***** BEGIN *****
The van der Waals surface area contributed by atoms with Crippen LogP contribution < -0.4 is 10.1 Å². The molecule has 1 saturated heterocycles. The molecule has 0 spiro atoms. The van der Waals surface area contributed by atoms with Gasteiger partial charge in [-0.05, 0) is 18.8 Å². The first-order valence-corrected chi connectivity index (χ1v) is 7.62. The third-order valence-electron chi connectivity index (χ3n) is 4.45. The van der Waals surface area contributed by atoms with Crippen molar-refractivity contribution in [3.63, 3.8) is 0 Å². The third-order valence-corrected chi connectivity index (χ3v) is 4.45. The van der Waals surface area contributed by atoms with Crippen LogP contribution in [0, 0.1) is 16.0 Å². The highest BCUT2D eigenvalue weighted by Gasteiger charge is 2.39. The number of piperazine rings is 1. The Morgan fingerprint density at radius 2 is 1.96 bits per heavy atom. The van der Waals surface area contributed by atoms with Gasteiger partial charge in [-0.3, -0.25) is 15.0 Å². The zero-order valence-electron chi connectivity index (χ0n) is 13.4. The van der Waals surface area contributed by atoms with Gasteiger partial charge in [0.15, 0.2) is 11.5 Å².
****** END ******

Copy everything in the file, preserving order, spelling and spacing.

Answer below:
The van der Waals surface area contributed by atoms with Crippen LogP contribution < -0.4 is 10.1 Å². The molecule has 1 saturated heterocycles. The molecule has 0 spiro atoms. The van der Waals surface area contributed by atoms with Gasteiger partial charge in [-0.05, 0) is 18.8 Å². The first-order valence-corrected chi connectivity index (χ1v) is 7.62. The third-order valence-electron chi connectivity index (χ3n) is 4.45. The van der Waals surface area contributed by atoms with Crippen molar-refractivity contribution in [3.63, 3.8) is 0 Å². The third-order valence-corrected chi connectivity index (χ3v) is 4.45. The van der Waals surface area contributed by atoms with Crippen LogP contribution in [0, 0.1) is 16.0 Å². The highest BCUT2D eigenvalue weighted by Gasteiger charge is 2.39. The number of piperazine rings is 1. The Morgan fingerprint density at radius 2 is 1.96 bits per heavy atom. The van der Waals surface area contributed by atoms with Gasteiger partial charge in [-0.3, -0.25) is 15.0 Å². The zero-order valence-electron chi connectivity index (χ0n) is 13.4. The van der Waals surface area contributed by atoms with Gasteiger partial charge in [0.15, 0.2) is 11.5 Å².